Fiona Oakes has made great achievements in her running, which seem all the more impressive given her incredibly full lifestyle which means that training competes with a number of other demands on her time and energy.
Fiona has worked as a retained firefighter, a job which meant she was often on call and needed to be ready to react quickly. An enormous long term commitment is working long hours on a sanctuary she runs almost singlehandedly, on which she cares for 400 animals including horses, pigs, sheep and dogs. She also fundraises for the sanctuary, for which the food bill is over £5000 per month, and for other animal issues. Typical working days start before dawn and end around 8pm on her sanctuary in Essex, UK.
- Course records at marathons including the North Pole and Antartic Ice marathons
- Top ten finishes at major world marathons
- Two-time completer of Marathon des Sables
Fiona somehow manages to make more time during the day to fit in a training run. Fiona stopped eating meat at age 6 and became vegan as a teenager.
Her personal best for marathon is 2:38:00, and some career highlights include:
- National cycling titles (before changing to marathon running)
- 5th place in the Florence Marathon
- 17th place in the Berlin Marathon
- 8th place in Amsterdam Marathon
- 1st place in 2007 Halstead Marathon, in which she broke the Essex County Champion Course Record (which had stood for 9 years) by 11 minutes. Press coverage was excellent, including pictures of Fiona receiving the award in her Vegan Runners vest.
- In June 2010 Fiona won the Rovaniemi (Finland) marathon, and in doing so set a Guinness world women’s record for the fastest marathon ever inside the arctic circle.
- 10th place in Moscow
- 22nd place in London
- Fiona won the 2011 Great North Run half marathon (Masses Race)
- winning the Levi International Marathon (Finland) in a course record of 2.58 in
September 2011 – beating the old course record by 22 minutes. This was while wearing a backpack for training reasons.
- In 2011 Fiona entered the tough Dartmoor Marathon in training for a future event. She carried weight as part of her training, but still won the event by over 14 minutes.
- Fiona has completed the 2012 Marathon des Sables, a 156 mile event across the sand dunes and rough terrain of the Sahara Desert. She faced extreme temperatures of 51 Centigrade and suffered a broken foot days before the race began. Early on another entrant collapsed so Fiona dragged her to safety. See more on this amazing performance here.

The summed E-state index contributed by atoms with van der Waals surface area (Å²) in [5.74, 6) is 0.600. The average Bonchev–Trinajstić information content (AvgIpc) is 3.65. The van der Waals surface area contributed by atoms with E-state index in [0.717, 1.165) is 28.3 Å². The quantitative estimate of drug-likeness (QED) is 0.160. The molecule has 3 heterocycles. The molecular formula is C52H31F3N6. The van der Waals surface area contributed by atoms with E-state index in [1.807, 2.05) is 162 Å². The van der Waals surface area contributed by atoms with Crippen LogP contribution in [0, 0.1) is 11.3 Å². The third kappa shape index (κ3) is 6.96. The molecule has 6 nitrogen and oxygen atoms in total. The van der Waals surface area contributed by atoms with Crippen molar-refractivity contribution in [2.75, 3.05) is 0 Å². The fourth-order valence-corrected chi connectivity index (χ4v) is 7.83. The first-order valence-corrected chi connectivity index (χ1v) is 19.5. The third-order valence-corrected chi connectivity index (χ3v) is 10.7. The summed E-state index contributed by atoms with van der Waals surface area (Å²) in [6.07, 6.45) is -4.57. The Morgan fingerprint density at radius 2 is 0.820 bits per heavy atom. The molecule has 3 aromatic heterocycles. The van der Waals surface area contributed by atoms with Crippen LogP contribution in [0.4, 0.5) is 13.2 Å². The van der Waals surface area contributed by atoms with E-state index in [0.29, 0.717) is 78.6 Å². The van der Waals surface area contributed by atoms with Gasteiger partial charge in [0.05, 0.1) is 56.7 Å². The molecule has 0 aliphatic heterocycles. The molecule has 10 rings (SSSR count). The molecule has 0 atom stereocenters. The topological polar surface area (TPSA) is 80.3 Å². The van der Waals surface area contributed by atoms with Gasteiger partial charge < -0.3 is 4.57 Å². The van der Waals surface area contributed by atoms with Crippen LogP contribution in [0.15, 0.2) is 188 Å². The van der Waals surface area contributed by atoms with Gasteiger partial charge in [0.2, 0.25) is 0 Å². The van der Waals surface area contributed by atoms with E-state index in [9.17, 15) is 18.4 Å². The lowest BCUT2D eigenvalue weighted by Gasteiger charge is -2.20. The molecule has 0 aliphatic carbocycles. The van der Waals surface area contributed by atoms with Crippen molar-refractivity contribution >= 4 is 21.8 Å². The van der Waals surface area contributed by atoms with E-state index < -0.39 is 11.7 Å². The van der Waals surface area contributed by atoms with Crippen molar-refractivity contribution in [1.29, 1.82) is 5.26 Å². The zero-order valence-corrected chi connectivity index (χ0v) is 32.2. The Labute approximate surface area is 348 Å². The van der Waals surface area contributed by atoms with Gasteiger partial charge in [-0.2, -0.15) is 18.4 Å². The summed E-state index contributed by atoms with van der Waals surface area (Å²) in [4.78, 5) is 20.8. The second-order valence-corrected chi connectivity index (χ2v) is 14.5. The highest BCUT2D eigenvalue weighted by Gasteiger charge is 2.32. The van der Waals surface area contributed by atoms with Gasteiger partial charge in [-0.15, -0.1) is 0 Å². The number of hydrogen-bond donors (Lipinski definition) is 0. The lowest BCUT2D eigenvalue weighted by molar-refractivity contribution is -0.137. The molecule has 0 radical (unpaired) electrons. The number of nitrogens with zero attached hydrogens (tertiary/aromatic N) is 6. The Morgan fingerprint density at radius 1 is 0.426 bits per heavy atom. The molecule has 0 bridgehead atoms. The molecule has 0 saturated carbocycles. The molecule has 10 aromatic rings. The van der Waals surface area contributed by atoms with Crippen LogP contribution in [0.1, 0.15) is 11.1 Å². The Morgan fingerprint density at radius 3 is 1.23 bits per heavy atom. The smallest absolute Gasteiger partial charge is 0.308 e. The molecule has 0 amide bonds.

- In 2013 She took on the North Pole Marathon, in temperatures of -28 Centigrade. She completed the event, won the women’s race, came third to two male competitors and broke the women’s course record by an amazing 45 minutes. Read more about her event here.
- Later that year she became the fastest woman ever to complete a marathon on all continents plus the North Pole. She also set the Guinness world record for the shortest aggregate time for those runs.
- As part of that marathon series she set the course record for the Antarctic Ice Marathon.
- In 2014 she also attempted the Marathon des Sables again.
- in July 2014 she ran the Rio marathon and in doing so broke two of her own Guinness world records (read more here).
- In October and November 2014 she ran seven marathons in seven consecutive days, finishing with an emphatic win (read more here).
- In February 2015 she took on the challenge of running a marathon a day for seven days – each on a different continent (read more here).
- In April 2017 she completed her third Marathon des Sables (read more here).
In 2014 Fiona was a finalist in Vegan Athlete of the Year 2014.
Vegan for the animals
Fiona’s commitment to veganism is part of her moral commitment to animals.
“Turning vegan was a natural progression from vegetarianism and I did it as soon as I was able to make a conscious decision.”
“I honestly believe that the most benefit to me being vegan is that I do not carry the burden of guilt that I would have to endure knowing that I abused others for my own ‘benefit’. “
“I like to encourage people to think about veganism in a positive way. I try to break down stereotypes and myths attached to veganism by my actions. I am one of only 800 female fire-fighters in the UK – a job which people don’t expect to see a female doing, let alone a vegan one. I run endurance events, a thing which people don’t think you can do if you are a ‘weak vegan’.”